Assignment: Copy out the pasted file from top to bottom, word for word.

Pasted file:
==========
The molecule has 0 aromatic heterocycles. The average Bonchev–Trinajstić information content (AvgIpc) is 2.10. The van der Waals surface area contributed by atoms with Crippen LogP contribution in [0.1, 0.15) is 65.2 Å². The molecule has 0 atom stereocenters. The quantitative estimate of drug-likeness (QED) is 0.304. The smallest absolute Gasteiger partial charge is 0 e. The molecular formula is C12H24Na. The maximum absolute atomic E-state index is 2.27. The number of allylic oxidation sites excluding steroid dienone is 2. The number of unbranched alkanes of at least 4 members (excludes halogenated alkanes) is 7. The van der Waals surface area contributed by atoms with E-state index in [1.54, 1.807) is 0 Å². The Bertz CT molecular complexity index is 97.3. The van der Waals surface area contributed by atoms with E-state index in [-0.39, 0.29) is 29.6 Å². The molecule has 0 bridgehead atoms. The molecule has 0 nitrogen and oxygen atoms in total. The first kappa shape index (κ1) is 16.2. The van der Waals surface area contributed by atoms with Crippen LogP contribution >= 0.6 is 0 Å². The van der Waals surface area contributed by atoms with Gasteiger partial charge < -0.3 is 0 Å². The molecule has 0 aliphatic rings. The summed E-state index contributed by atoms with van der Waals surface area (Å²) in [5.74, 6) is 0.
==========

The molecule has 0 aromatic heterocycles. The average Bonchev–Trinajstić information content (AvgIpc) is 2.10. The van der Waals surface area contributed by atoms with Crippen LogP contribution in [0.1, 0.15) is 65.2 Å². The molecule has 0 atom stereocenters. The quantitative estimate of drug-likeness (QED) is 0.304. The smallest absolute Gasteiger partial charge is 0 e. The molecular formula is C12H24Na. The maximum absolute atomic E-state index is 2.27. The number of allylic oxidation sites excluding steroid dienone is 2. The number of unbranched alkanes of at least 4 members (excludes halogenated alkanes) is 7. The van der Waals surface area contributed by atoms with E-state index in [1.54, 1.807) is 0 Å². The Bertz CT molecular complexity index is 97.3. The van der Waals surface area contributed by atoms with E-state index in [-0.39, 0.29) is 29.6 Å². The molecule has 0 bridgehead atoms. The molecule has 0 nitrogen and oxygen atoms in total. The first kappa shape index (κ1) is 16.2. The van der Waals surface area contributed by atoms with Crippen LogP contribution >= 0.6 is 0 Å². The van der Waals surface area contributed by atoms with Gasteiger partial charge < -0.3 is 0 Å². The molecule has 0 aliphatic rings. The summed E-state index contributed by atoms with van der Waals surface area (Å²) in [5.74, 6) is 0.